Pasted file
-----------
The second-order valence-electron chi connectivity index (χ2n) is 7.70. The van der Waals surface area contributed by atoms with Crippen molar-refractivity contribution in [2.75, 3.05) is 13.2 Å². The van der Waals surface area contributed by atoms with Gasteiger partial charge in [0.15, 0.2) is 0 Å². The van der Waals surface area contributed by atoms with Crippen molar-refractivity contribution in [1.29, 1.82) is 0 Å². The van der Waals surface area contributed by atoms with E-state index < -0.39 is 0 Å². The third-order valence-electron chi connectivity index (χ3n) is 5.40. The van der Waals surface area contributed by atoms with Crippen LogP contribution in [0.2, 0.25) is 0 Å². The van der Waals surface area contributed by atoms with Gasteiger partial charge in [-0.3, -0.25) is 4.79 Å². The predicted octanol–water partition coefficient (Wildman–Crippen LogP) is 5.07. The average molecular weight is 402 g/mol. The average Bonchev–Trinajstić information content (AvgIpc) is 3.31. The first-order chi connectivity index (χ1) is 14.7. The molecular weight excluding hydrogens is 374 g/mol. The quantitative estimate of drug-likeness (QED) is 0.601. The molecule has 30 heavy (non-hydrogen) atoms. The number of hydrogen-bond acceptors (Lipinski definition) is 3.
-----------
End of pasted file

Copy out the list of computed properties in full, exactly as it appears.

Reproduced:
The second-order valence-electron chi connectivity index (χ2n) is 7.70. The van der Waals surface area contributed by atoms with Crippen molar-refractivity contribution in [2.75, 3.05) is 13.2 Å². The van der Waals surface area contributed by atoms with Gasteiger partial charge in [0.15, 0.2) is 0 Å². The van der Waals surface area contributed by atoms with Crippen molar-refractivity contribution in [1.29, 1.82) is 0 Å². The van der Waals surface area contributed by atoms with E-state index < -0.39 is 0 Å². The third-order valence-electron chi connectivity index (χ3n) is 5.40. The van der Waals surface area contributed by atoms with Crippen LogP contribution in [0.2, 0.25) is 0 Å². The van der Waals surface area contributed by atoms with Gasteiger partial charge in [-0.3, -0.25) is 4.79 Å². The predicted octanol–water partition coefficient (Wildman–Crippen LogP) is 5.07. The average molecular weight is 402 g/mol. The average Bonchev–Trinajstić information content (AvgIpc) is 3.31. The first-order chi connectivity index (χ1) is 14.7. The molecular weight excluding hydrogens is 374 g/mol. The quantitative estimate of drug-likeness (QED) is 0.601. The molecule has 30 heavy (non-hydrogen) atoms. The number of hydrogen-bond acceptors (Lipinski definition) is 3.